Distribution and biological peculiarities in Armenia: The species is an Endemic of South-eastern Europe, Caucasus and Transcaucasia. Armenia is inhabited by subspecies L.c. pfeifferi (Beuret, 1952). In Armenia the species occupies wet sub-alpine meadows at the elevations from 1,800 to 2,700 m a.s.l. The larval host plant of Balkan Copper are various Rumex spp. of sub-alpine area. The species gives one generation per year flying from mid June to late July depending on elevation.
Population dynamics: The species is uncommon to rare within typical habitat. The population trend in the period of 2003-2013 demonstrates moderate decline (p<0.05), which is most probably related to the habitat degradation caused by overgrazing. Although most of the Rumex spp. are not consumed by livestock, but probably the general degradation of the habitat is causing change of its micro-climate, which in its turn influences the habitat specialist species including Balkan Copper. Another emerging threat which has been properly studied in Armenia yet is the development of small Hydro Power Plants at the mountain rivers. Since there are number of gaps in Environmental Impact assessment process - the volume of water deprived from the rivers is in many cases higher than should be to support the proper functioning of the surrounding ecosystem. It causes changes in plant compositions and can also affect the butterflies. In addition it should be mentioned that there is a small scale trade of species.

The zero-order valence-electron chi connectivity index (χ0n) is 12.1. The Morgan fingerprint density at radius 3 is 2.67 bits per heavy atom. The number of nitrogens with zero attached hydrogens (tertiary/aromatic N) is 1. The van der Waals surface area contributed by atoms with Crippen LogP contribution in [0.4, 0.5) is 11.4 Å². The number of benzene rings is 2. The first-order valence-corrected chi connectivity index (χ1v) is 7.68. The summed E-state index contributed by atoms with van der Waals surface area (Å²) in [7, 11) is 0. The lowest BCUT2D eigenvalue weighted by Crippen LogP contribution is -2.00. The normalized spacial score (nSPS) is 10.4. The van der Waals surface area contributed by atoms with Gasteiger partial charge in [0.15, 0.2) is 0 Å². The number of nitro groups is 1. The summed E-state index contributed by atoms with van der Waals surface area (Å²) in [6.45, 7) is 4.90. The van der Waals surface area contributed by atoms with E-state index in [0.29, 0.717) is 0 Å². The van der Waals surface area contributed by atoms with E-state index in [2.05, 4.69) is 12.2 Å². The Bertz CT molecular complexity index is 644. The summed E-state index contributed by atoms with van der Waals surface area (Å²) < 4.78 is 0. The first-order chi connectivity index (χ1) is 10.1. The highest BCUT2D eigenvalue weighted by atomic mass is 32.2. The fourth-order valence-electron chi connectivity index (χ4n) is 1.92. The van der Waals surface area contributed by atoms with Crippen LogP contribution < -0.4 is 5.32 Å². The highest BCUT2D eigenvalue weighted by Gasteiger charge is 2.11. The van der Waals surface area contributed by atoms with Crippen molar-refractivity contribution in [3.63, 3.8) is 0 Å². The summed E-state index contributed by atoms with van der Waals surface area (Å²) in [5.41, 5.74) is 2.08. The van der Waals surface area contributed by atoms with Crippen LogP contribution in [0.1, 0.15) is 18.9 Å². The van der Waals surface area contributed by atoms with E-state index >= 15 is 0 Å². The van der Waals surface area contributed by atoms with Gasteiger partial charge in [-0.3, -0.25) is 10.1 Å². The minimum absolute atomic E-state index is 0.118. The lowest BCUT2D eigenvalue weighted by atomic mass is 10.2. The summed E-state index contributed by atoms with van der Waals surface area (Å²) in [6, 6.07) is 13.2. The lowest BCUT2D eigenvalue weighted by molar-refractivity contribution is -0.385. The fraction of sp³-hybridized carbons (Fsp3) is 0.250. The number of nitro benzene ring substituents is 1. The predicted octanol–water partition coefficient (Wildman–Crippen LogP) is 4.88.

Conservation measures: The species is not included in the Global and National Red Lists, however was evaluated for the Red Book of European Butterflies as a Least Concern. Also the species is not included in the CITES and Bern Conventions. Preliminary evaluation of its conservation status suggests it as a Near Threatened. At current the distribution range of the species is covered by number of National Protected Areas and Emerald Sites. Also, the species occurs in Lichk, Kajaran, Gnisheek, and Artanish-Shorzha Prime Butterfly Areas; however still number of its distribution sites do not have any protection status and are intensively used as pastures and mowing areas. Among necessary conservation measures the it should be mentioned: (1) development and introduction of ecosystem friendly livestock grazing schemes; (2) review of the mowing policies, which take the local species diversities into consideration; (3) study of the influence of small Hydro Power Plants at the mountain rivers and advocate their proper Environmental Assessment processes; (4) designation of more Prime Butterfly Areas and their further transformation into Protected Areas; (5) continuation of the species' monitoring to track the population changes aimed at early warning of any further declines and change of the conservation plans in accordance.